This morning, a well-known and highly respected hedge fund owner predicted the market would be both 10% down and 10% up and maybe 15% either way. He was not clear on which would come first. Armed with this guidance, it will be best to remain in the market with high quality securities, planning on taking advantage of any future declines by buying, whenever stocks “go on sale”. Over the multi-decade time horizons most of us have for at least portions of our investment portfolios, remaining in the market will produce the best results.
On the One Hand
- The ISM Manufacturing Index rose to 59.3 in November, easily beating the consensus expected 57.5 and rising from the October level of 57.7. The new orders index jumped to 62.1 from 57.4 in October and the prices paid index fell to 60.7 in November from 71.6 in October.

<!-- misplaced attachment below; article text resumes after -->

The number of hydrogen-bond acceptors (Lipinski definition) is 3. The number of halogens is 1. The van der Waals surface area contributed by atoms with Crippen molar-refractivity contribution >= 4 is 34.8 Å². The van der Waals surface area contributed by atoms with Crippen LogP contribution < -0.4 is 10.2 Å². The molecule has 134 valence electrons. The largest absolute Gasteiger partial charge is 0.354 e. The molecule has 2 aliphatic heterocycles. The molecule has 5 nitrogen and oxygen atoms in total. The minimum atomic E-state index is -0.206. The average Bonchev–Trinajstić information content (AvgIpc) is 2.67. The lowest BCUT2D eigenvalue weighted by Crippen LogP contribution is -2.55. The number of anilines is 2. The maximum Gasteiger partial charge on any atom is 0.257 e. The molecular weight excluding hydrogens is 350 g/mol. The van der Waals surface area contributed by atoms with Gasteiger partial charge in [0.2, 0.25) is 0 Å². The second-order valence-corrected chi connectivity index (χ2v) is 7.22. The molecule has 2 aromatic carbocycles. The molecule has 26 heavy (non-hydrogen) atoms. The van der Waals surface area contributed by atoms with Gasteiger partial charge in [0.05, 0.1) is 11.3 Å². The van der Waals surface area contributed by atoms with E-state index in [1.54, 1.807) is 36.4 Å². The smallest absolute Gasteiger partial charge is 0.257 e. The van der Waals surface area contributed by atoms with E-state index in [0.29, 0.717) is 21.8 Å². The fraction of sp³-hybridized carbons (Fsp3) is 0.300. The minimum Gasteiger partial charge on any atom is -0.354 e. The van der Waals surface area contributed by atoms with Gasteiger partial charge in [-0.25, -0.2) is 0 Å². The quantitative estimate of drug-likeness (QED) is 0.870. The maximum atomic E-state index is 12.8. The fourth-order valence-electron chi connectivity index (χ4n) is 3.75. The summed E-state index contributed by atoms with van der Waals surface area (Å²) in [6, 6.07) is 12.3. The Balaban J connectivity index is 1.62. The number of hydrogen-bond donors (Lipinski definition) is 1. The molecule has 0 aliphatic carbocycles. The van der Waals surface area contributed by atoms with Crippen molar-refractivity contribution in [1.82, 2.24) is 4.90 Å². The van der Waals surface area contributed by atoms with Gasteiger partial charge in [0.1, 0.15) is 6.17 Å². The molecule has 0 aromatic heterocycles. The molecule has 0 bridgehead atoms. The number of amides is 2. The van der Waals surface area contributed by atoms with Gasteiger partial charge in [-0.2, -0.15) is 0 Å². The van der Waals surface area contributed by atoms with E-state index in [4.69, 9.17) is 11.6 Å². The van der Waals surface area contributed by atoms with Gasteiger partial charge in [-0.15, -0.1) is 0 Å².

- Third quarter productivity was revised upward by 0.1% to 2.3%.
- Initial unemployment claims declined by 4,000 to 231,000. The four-week moving average for initial claims increased by 4,250 to 228,000. Continuing claims for the week ending November 24 declined by 74,000 to 1.631 million. There is no evidence of a reversal in the tight labor market data.
- Service sector growth continues to be strong with the November ISM Services index coming in at 60.7, the second highest reading in more than a decade following October’s reading of 60.3 and September’s recent high of 61.6.